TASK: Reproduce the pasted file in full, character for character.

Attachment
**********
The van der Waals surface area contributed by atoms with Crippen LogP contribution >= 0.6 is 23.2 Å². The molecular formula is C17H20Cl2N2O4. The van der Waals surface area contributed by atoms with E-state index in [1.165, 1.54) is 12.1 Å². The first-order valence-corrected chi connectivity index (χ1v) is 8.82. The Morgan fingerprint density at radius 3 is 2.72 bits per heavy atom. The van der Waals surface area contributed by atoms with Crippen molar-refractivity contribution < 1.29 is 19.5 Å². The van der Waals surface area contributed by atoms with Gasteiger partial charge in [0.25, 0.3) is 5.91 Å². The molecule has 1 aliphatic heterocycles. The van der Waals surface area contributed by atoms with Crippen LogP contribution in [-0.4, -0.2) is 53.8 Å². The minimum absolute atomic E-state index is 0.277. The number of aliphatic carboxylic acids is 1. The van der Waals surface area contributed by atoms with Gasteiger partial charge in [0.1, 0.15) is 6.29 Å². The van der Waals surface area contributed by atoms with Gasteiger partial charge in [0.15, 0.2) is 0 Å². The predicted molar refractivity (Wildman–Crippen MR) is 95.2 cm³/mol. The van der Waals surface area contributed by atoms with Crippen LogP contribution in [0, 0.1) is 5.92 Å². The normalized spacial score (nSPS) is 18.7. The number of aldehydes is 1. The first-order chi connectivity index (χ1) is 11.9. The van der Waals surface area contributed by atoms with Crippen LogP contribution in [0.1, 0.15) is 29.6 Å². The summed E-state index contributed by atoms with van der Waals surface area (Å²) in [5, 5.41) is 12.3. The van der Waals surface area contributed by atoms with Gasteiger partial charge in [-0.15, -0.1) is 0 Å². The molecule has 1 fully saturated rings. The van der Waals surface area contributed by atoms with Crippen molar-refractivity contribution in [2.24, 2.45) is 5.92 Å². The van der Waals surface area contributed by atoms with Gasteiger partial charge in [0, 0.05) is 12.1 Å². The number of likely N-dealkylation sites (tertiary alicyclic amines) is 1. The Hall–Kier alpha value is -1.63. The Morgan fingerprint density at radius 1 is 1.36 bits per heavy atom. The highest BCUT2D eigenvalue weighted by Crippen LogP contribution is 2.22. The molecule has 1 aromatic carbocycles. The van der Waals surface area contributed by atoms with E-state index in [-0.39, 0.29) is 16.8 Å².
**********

The van der Waals surface area contributed by atoms with Crippen LogP contribution >= 0.6 is 23.2 Å². The molecular formula is C17H20Cl2N2O4. The van der Waals surface area contributed by atoms with E-state index in [1.165, 1.54) is 12.1 Å². The first-order valence-corrected chi connectivity index (χ1v) is 8.82. The Morgan fingerprint density at radius 3 is 2.72 bits per heavy atom. The van der Waals surface area contributed by atoms with Crippen molar-refractivity contribution < 1.29 is 19.5 Å². The van der Waals surface area contributed by atoms with Gasteiger partial charge in [0.25, 0.3) is 5.91 Å². The molecule has 1 aliphatic heterocycles. The van der Waals surface area contributed by atoms with Crippen LogP contribution in [-0.4, -0.2) is 53.8 Å². The minimum absolute atomic E-state index is 0.277. The number of aliphatic carboxylic acids is 1. The van der Waals surface area contributed by atoms with Gasteiger partial charge in [0.1, 0.15) is 6.29 Å². The van der Waals surface area contributed by atoms with Gasteiger partial charge in [0.15, 0.2) is 0 Å². The predicted molar refractivity (Wildman–Crippen MR) is 95.2 cm³/mol. The van der Waals surface area contributed by atoms with Crippen LogP contribution in [0, 0.1) is 5.92 Å². The normalized spacial score (nSPS) is 18.7. The number of aldehydes is 1. The first-order chi connectivity index (χ1) is 11.9. The van der Waals surface area contributed by atoms with Crippen LogP contribution in [0.1, 0.15) is 29.6 Å². The summed E-state index contributed by atoms with van der Waals surface area (Å²) in [5, 5.41) is 12.3. The van der Waals surface area contributed by atoms with Gasteiger partial charge in [-0.15, -0.1) is 0 Å². The molecule has 1 fully saturated rings. The van der Waals surface area contributed by atoms with Crippen molar-refractivity contribution in [2.24, 2.45) is 5.92 Å². The van der Waals surface area contributed by atoms with Gasteiger partial charge in [0, 0.05) is 12.1 Å². The number of likely N-dealkylation sites (tertiary alicyclic amines) is 1. The Hall–Kier alpha value is -1.63. The Morgan fingerprint density at radius 1 is 1.36 bits per heavy atom. The highest BCUT2D eigenvalue weighted by Crippen LogP contribution is 2.22. The molecule has 1 aromatic carbocycles. The van der Waals surface area contributed by atoms with E-state index in [-0.39, 0.29) is 16.8 Å².